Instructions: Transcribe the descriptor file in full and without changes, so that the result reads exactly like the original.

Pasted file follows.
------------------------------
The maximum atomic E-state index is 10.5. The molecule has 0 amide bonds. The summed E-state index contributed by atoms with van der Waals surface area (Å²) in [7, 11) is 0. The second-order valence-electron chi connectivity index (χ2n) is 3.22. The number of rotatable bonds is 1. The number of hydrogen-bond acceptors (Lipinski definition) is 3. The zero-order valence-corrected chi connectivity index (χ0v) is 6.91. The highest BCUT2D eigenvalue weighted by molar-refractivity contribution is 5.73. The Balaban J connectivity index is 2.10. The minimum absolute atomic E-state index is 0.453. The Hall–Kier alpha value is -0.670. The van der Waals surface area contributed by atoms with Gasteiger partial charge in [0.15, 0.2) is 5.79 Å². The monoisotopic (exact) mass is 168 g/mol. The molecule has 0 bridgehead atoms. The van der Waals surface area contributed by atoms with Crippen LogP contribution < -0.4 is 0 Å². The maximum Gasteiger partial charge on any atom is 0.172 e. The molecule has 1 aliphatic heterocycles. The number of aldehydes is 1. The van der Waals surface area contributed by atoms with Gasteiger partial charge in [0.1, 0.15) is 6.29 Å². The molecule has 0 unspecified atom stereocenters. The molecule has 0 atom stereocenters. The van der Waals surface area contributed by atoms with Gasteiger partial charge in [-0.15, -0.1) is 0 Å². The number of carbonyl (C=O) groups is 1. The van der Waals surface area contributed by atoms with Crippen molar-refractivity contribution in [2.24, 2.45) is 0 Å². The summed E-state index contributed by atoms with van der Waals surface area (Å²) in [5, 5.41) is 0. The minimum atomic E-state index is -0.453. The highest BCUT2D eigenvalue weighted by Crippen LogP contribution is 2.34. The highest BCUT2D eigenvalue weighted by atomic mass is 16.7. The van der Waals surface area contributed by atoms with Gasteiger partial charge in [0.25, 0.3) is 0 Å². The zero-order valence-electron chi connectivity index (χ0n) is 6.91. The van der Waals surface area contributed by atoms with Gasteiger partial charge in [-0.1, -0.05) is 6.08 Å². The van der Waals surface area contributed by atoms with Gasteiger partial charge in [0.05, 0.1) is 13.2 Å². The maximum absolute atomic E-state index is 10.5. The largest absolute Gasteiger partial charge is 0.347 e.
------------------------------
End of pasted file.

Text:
The maximum atomic E-state index is 10.5. The molecule has 0 amide bonds. The summed E-state index contributed by atoms with van der Waals surface area (Å²) in [7, 11) is 0. The second-order valence-electron chi connectivity index (χ2n) is 3.22. The number of rotatable bonds is 1. The number of hydrogen-bond acceptors (Lipinski definition) is 3. The zero-order valence-corrected chi connectivity index (χ0v) is 6.91. The highest BCUT2D eigenvalue weighted by molar-refractivity contribution is 5.73. The Balaban J connectivity index is 2.10. The minimum absolute atomic E-state index is 0.453. The Hall–Kier alpha value is -0.670. The van der Waals surface area contributed by atoms with Gasteiger partial charge in [0.15, 0.2) is 5.79 Å². The monoisotopic (exact) mass is 168 g/mol. The molecule has 0 bridgehead atoms. The van der Waals surface area contributed by atoms with Crippen LogP contribution < -0.4 is 0 Å². The maximum Gasteiger partial charge on any atom is 0.172 e. The molecule has 1 aliphatic heterocycles. The number of aldehydes is 1. The van der Waals surface area contributed by atoms with Gasteiger partial charge in [0.1, 0.15) is 6.29 Å². The molecule has 0 unspecified atom stereocenters. The molecule has 0 atom stereocenters. The van der Waals surface area contributed by atoms with Gasteiger partial charge in [-0.15, -0.1) is 0 Å². The number of carbonyl (C=O) groups is 1. The van der Waals surface area contributed by atoms with Crippen molar-refractivity contribution in [2.24, 2.45) is 0 Å². The summed E-state index contributed by atoms with van der Waals surface area (Å²) in [5, 5.41) is 0. The minimum atomic E-state index is -0.453. The highest BCUT2D eigenvalue weighted by Crippen LogP contribution is 2.34. The highest BCUT2D eigenvalue weighted by atomic mass is 16.7. The van der Waals surface area contributed by atoms with Gasteiger partial charge in [0.25, 0.3) is 0 Å². The zero-order valence-electron chi connectivity index (χ0n) is 6.91. The van der Waals surface area contributed by atoms with Gasteiger partial charge in [-0.1, -0.05) is 6.08 Å². The van der Waals surface area contributed by atoms with Gasteiger partial charge in [0.05, 0.1) is 13.2 Å². The maximum absolute atomic E-state index is 10.5. The largest absolute Gasteiger partial charge is 0.347 e.